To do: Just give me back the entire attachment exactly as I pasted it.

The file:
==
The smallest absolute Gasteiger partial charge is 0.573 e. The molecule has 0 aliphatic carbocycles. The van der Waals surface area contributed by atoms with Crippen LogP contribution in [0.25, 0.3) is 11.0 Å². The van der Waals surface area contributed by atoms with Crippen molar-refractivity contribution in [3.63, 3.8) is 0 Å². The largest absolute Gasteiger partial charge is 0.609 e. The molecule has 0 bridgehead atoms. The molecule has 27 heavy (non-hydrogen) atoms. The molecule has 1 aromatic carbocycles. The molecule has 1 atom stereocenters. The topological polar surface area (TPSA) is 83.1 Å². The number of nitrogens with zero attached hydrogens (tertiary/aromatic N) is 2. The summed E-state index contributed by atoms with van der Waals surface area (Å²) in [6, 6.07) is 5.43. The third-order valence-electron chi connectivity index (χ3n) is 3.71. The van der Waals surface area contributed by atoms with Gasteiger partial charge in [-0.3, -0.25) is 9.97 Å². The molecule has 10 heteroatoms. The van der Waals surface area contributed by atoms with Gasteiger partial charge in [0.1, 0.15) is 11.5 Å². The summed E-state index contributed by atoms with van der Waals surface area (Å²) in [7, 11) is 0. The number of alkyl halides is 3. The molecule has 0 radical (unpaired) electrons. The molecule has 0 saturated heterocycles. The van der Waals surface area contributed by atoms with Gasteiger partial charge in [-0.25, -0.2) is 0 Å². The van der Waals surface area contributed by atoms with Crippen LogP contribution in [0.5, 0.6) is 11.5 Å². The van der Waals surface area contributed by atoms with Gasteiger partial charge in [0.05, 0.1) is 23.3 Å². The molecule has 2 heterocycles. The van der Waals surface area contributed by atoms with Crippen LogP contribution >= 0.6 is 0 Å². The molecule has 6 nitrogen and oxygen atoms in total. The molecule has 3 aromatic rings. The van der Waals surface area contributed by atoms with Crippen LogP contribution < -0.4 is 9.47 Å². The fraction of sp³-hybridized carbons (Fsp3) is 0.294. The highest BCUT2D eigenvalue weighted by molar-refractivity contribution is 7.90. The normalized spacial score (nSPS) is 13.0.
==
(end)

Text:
The smallest absolute Gasteiger partial charge is 0.573 e. The molecule has 0 aliphatic carbocycles. The van der Waals surface area contributed by atoms with Crippen LogP contribution in [0.25, 0.3) is 11.0 Å². The van der Waals surface area contributed by atoms with Crippen molar-refractivity contribution in [3.63, 3.8) is 0 Å². The largest absolute Gasteiger partial charge is 0.609 e. The molecule has 0 bridgehead atoms. The molecule has 27 heavy (non-hydrogen) atoms. The molecule has 1 aromatic carbocycles. The molecule has 1 atom stereocenters. The topological polar surface area (TPSA) is 83.1 Å². The number of nitrogens with zero attached hydrogens (tertiary/aromatic N) is 2. The summed E-state index contributed by atoms with van der Waals surface area (Å²) in [6, 6.07) is 5.43. The third-order valence-electron chi connectivity index (χ3n) is 3.71. The van der Waals surface area contributed by atoms with Gasteiger partial charge in [-0.3, -0.25) is 9.97 Å². The molecule has 10 heteroatoms. The van der Waals surface area contributed by atoms with Gasteiger partial charge in [0.1, 0.15) is 11.5 Å². The summed E-state index contributed by atoms with van der Waals surface area (Å²) in [7, 11) is 0. The number of alkyl halides is 3. The molecule has 0 radical (unpaired) electrons. The molecule has 0 saturated heterocycles. The van der Waals surface area contributed by atoms with Gasteiger partial charge in [-0.25, -0.2) is 0 Å². The van der Waals surface area contributed by atoms with Crippen LogP contribution in [0.5, 0.6) is 11.5 Å². The van der Waals surface area contributed by atoms with Gasteiger partial charge in [0.05, 0.1) is 23.3 Å². The molecule has 2 heterocycles. The van der Waals surface area contributed by atoms with Crippen LogP contribution >= 0.6 is 0 Å². The molecule has 6 nitrogen and oxygen atoms in total. The molecule has 3 aromatic rings. The van der Waals surface area contributed by atoms with Crippen LogP contribution < -0.4 is 9.47 Å². The fraction of sp³-hybridized carbons (Fsp3) is 0.294. The highest BCUT2D eigenvalue weighted by molar-refractivity contribution is 7.90. The normalized spacial score (nSPS) is 13.0.